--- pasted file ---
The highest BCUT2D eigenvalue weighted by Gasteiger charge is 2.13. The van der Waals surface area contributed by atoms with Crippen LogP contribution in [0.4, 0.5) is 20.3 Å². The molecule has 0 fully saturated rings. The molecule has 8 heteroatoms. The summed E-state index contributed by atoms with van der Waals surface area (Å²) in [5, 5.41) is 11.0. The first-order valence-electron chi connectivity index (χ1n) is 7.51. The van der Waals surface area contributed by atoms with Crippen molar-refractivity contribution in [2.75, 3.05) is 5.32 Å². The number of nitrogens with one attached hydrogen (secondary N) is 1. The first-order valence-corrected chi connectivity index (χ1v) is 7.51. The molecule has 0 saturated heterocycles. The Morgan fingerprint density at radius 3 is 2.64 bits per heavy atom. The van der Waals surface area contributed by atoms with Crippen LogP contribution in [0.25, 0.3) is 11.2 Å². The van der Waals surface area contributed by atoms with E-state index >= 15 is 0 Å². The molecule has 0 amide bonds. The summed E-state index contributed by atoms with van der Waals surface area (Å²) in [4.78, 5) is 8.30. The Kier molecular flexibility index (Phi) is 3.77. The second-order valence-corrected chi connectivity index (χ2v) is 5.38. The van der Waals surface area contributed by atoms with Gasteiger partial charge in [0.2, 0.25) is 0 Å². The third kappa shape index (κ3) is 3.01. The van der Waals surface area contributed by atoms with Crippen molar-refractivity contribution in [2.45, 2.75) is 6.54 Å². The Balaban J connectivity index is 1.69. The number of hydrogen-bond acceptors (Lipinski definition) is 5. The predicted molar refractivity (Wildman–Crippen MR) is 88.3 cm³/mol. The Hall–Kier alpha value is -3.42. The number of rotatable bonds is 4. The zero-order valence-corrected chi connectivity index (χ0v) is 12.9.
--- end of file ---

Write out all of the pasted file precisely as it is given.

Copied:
The highest BCUT2D eigenvalue weighted by Gasteiger charge is 2.13. The van der Waals surface area contributed by atoms with Crippen LogP contribution in [0.4, 0.5) is 20.3 Å². The molecule has 0 fully saturated rings. The molecule has 8 heteroatoms. The summed E-state index contributed by atoms with van der Waals surface area (Å²) in [5, 5.41) is 11.0. The first-order valence-electron chi connectivity index (χ1n) is 7.51. The van der Waals surface area contributed by atoms with Crippen molar-refractivity contribution in [2.75, 3.05) is 5.32 Å². The number of nitrogens with one attached hydrogen (secondary N) is 1. The first-order valence-corrected chi connectivity index (χ1v) is 7.51. The molecule has 0 saturated heterocycles. The Morgan fingerprint density at radius 3 is 2.64 bits per heavy atom. The van der Waals surface area contributed by atoms with Crippen LogP contribution in [0.25, 0.3) is 11.2 Å². The van der Waals surface area contributed by atoms with E-state index >= 15 is 0 Å². The molecule has 0 amide bonds. The summed E-state index contributed by atoms with van der Waals surface area (Å²) in [4.78, 5) is 8.30. The Kier molecular flexibility index (Phi) is 3.77. The second-order valence-corrected chi connectivity index (χ2v) is 5.38. The van der Waals surface area contributed by atoms with Gasteiger partial charge in [0.2, 0.25) is 0 Å². The third kappa shape index (κ3) is 3.01. The van der Waals surface area contributed by atoms with Crippen molar-refractivity contribution in [2.45, 2.75) is 6.54 Å². The Balaban J connectivity index is 1.69. The number of hydrogen-bond acceptors (Lipinski definition) is 5. The predicted molar refractivity (Wildman–Crippen MR) is 88.3 cm³/mol. The Hall–Kier alpha value is -3.42. The number of rotatable bonds is 4. The zero-order valence-corrected chi connectivity index (χ0v) is 12.9.